On our last day at Blue Mountain we spent the morning riding the gondola and hiking along the top of the mountain. After making our way back down into the village we grabbed a bite to eat and then headed over to Crock-A-Doodle where we settled in to create some one of a kind artwork. Each girl picked out a plain clay piece to paint. There were tons of different pottery pieces to choose from. I was amazed by the selection.
In the end, G-Girl chose a fairy statue while Baby-G went with a robot bank. The girl that was working there was great. She helped the kids pick out paints, explained everything really clearly and was always right there on hand to answer any questions. She assured me that the paints were all washable, though there were also cute smocks to help keep the kids tidy. The whole place was bright, open and full of inspiration in the form of completed pottery creations.
We settled in at our table and G-Girl got down to the very serious business of creating a masterpiece. She was quite focused and enjoying herself immensely. Baby-G, not so much. She was happy to paint, for about ten to fifteen minutes and then she was done. Don’t get me wrong, she enjoyed painting her robot, but she was more then ready to move on to our next adventure. Painting just didn’t hold her attention for long. My mom ended up talking Baby-G off to walk around the village and do a little window shopping while G-Girl and I sat and painted for another two hours or so.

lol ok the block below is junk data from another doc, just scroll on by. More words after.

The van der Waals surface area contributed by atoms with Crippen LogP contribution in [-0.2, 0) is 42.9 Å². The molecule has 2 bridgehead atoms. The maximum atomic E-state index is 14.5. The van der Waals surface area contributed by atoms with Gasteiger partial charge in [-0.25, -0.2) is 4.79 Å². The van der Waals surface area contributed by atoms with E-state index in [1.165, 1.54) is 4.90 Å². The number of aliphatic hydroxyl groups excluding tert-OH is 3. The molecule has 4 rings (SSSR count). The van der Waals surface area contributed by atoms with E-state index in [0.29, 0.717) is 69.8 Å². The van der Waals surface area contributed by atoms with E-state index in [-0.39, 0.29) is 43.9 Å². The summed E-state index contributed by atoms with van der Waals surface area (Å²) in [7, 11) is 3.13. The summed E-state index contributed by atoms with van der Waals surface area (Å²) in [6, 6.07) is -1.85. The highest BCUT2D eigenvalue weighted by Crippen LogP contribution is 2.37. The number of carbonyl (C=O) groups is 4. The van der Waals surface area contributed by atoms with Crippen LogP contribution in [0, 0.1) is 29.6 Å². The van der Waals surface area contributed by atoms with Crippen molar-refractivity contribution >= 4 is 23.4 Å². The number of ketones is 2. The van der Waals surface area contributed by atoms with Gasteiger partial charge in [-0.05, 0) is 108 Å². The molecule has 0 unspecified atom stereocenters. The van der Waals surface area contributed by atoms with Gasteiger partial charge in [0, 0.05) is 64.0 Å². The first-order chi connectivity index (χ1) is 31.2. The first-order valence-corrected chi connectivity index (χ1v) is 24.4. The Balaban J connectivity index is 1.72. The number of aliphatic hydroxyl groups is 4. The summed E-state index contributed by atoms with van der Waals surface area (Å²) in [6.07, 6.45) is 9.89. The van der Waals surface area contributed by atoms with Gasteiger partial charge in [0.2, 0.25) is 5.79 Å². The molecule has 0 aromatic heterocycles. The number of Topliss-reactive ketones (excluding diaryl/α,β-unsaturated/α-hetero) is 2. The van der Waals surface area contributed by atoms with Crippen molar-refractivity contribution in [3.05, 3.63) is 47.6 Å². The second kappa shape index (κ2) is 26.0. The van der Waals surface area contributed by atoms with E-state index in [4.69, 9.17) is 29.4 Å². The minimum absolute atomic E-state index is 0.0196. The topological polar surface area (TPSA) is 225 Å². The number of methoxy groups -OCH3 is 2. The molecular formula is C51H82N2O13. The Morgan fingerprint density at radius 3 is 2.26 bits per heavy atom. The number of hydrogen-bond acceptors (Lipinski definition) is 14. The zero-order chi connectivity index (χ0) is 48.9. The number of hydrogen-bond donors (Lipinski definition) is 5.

I had a blast. It was relaxing and fun to sit there painting over top of Baby-G’s robot while chatting with G-Girl. (They suggest two or three coats of paint to get a nice bright colour, so I sat there painting on top of the design Baby-G had made, basically just tracing her work. It was sort of fun. It definitely left me wanting to go back and try my hand at actually painting my own piece.)
The end result looked like this:
We were told that the soft almost pastel shades of paint would look much brighter after having been fired in the kiln. Crock-A-Doodle keeps the pieces and fires them in the kiln overnight. Normally you would return the next day after 4pm to pick up your piece. They also offer shipping for a reasonable rate. As we were leaving that afternoon, we arranged to have the pieces shipped to our home. They arrived about five days later.
It was exciting to open the box and see how they had turned out. The pottery pieces looked great after having been glazed and fired in the kiln. I was pretty impressed with G-Girl’s fairy. She’s currently gracing the mantel in our front room, a delightful reminder of our stay at Blue Mountain. While Baby-G’s robot bank is seeing active duty on the top of her bedroom bookcase, collecting her pennies.
Overall painting at the Crock-A-Doodle was even more fun then I thought it would be. Crock-A-Doodle is actually a franchise and I’ve now been eyeing the Tecumseh studio, considering a local art outing for the big kid and I. During the time I spent sitting and painting in the Blue Mountain Crock-A-Doodle studio, I noticed the patrons were evenly split between young kids and adults. It’s definitely not just a kids thing.
What about you folks, have you ever tried your hand at painting pottery? Is it something you or your kids enjoy? Have you ever visited a Crock-A-Doodle?
Disclosure: My family was invited to visit Blue Mountain as part of their Family Blogger Retreat. We stayed at the Westin Trillium House and and enjoyed three days as guests of Blue Mountain Resorts. We were also invited to visit the Crock-A-Doodle as part of our stay. As always, my words and opinions are my own.